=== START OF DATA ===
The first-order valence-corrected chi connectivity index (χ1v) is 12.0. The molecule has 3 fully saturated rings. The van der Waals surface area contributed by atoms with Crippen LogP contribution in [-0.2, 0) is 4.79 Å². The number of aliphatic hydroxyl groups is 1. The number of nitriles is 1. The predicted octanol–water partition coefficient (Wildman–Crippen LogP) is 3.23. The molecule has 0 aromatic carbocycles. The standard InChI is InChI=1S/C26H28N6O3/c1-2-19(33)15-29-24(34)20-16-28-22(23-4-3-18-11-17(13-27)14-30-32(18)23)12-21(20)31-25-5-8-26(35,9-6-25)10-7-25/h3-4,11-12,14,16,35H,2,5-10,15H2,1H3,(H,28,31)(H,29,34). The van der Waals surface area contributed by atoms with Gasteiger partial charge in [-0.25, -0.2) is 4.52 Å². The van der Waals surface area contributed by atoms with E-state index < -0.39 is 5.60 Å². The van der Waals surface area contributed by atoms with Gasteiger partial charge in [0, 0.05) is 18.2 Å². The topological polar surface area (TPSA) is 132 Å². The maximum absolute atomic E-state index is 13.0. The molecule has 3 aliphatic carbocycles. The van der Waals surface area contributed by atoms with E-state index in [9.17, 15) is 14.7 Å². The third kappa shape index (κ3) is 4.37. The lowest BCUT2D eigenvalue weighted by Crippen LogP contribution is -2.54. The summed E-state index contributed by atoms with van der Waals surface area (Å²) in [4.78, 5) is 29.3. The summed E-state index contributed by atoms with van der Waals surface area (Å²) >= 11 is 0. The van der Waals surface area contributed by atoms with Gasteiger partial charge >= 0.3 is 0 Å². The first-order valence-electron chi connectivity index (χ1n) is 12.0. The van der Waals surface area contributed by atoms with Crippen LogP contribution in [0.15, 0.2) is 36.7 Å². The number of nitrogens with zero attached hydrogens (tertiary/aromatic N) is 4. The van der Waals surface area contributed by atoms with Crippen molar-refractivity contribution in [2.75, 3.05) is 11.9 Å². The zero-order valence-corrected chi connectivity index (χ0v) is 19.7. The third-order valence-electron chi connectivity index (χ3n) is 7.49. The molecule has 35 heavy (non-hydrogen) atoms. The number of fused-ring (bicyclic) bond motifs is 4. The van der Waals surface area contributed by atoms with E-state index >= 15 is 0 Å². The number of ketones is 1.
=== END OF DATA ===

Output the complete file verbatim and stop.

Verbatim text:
The first-order valence-corrected chi connectivity index (χ1v) is 12.0. The molecule has 3 fully saturated rings. The van der Waals surface area contributed by atoms with Crippen LogP contribution in [-0.2, 0) is 4.79 Å². The number of aliphatic hydroxyl groups is 1. The number of nitriles is 1. The predicted octanol–water partition coefficient (Wildman–Crippen LogP) is 3.23. The molecule has 0 aromatic carbocycles. The standard InChI is InChI=1S/C26H28N6O3/c1-2-19(33)15-29-24(34)20-16-28-22(23-4-3-18-11-17(13-27)14-30-32(18)23)12-21(20)31-25-5-8-26(35,9-6-25)10-7-25/h3-4,11-12,14,16,35H,2,5-10,15H2,1H3,(H,28,31)(H,29,34). The van der Waals surface area contributed by atoms with Gasteiger partial charge in [-0.25, -0.2) is 4.52 Å². The van der Waals surface area contributed by atoms with E-state index < -0.39 is 5.60 Å². The van der Waals surface area contributed by atoms with Gasteiger partial charge in [0, 0.05) is 18.2 Å². The topological polar surface area (TPSA) is 132 Å². The maximum absolute atomic E-state index is 13.0. The molecule has 3 aliphatic carbocycles. The van der Waals surface area contributed by atoms with E-state index in [9.17, 15) is 14.7 Å². The third kappa shape index (κ3) is 4.37. The lowest BCUT2D eigenvalue weighted by Crippen LogP contribution is -2.54. The summed E-state index contributed by atoms with van der Waals surface area (Å²) in [4.78, 5) is 29.3. The summed E-state index contributed by atoms with van der Waals surface area (Å²) >= 11 is 0. The van der Waals surface area contributed by atoms with Gasteiger partial charge >= 0.3 is 0 Å². The first-order valence-electron chi connectivity index (χ1n) is 12.0. The van der Waals surface area contributed by atoms with Crippen LogP contribution in [0.15, 0.2) is 36.7 Å². The number of nitrogens with zero attached hydrogens (tertiary/aromatic N) is 4. The van der Waals surface area contributed by atoms with Crippen molar-refractivity contribution in [2.75, 3.05) is 11.9 Å². The zero-order valence-corrected chi connectivity index (χ0v) is 19.7. The third-order valence-electron chi connectivity index (χ3n) is 7.49. The molecule has 35 heavy (non-hydrogen) atoms. The number of fused-ring (bicyclic) bond motifs is 4. The van der Waals surface area contributed by atoms with E-state index >= 15 is 0 Å². The number of ketones is 1.